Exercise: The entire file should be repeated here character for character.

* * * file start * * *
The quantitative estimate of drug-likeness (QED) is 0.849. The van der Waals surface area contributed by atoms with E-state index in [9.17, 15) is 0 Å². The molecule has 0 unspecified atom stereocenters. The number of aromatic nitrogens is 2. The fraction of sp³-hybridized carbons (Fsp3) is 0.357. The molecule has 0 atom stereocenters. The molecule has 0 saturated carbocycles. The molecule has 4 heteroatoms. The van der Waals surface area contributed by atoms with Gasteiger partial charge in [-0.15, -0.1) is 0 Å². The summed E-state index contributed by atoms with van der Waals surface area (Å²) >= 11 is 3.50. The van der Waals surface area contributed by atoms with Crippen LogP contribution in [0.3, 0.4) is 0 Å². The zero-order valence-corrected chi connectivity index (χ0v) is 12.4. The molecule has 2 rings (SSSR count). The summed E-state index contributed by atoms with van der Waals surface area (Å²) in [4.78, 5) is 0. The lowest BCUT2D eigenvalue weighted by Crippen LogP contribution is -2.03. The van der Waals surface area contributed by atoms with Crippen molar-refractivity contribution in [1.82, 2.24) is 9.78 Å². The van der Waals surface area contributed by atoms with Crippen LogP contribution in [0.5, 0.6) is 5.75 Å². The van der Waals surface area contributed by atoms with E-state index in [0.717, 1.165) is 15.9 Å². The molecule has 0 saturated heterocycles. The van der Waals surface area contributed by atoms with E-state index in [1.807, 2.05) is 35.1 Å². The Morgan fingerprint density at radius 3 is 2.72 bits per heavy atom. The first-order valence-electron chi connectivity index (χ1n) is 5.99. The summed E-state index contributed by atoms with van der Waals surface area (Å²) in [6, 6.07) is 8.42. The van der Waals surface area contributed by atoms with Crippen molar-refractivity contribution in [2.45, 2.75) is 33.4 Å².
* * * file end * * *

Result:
The quantitative estimate of drug-likeness (QED) is 0.849. The van der Waals surface area contributed by atoms with E-state index in [9.17, 15) is 0 Å². The molecule has 0 unspecified atom stereocenters. The number of aromatic nitrogens is 2. The fraction of sp³-hybridized carbons (Fsp3) is 0.357. The molecule has 0 atom stereocenters. The molecule has 0 saturated carbocycles. The molecule has 4 heteroatoms. The van der Waals surface area contributed by atoms with Gasteiger partial charge in [-0.15, -0.1) is 0 Å². The summed E-state index contributed by atoms with van der Waals surface area (Å²) >= 11 is 3.50. The van der Waals surface area contributed by atoms with Crippen LogP contribution in [0.3, 0.4) is 0 Å². The zero-order valence-corrected chi connectivity index (χ0v) is 12.4. The molecule has 2 rings (SSSR count). The summed E-state index contributed by atoms with van der Waals surface area (Å²) in [4.78, 5) is 0. The lowest BCUT2D eigenvalue weighted by Crippen LogP contribution is -2.03. The van der Waals surface area contributed by atoms with Crippen molar-refractivity contribution in [1.82, 2.24) is 9.78 Å². The van der Waals surface area contributed by atoms with Crippen LogP contribution in [0.5, 0.6) is 5.75 Å². The van der Waals surface area contributed by atoms with E-state index in [0.717, 1.165) is 15.9 Å². The molecule has 0 saturated heterocycles. The van der Waals surface area contributed by atoms with E-state index in [1.807, 2.05) is 35.1 Å². The Morgan fingerprint density at radius 3 is 2.72 bits per heavy atom. The first-order valence-electron chi connectivity index (χ1n) is 5.99. The summed E-state index contributed by atoms with van der Waals surface area (Å²) in [6, 6.07) is 8.42. The van der Waals surface area contributed by atoms with Crippen molar-refractivity contribution in [2.45, 2.75) is 33.4 Å².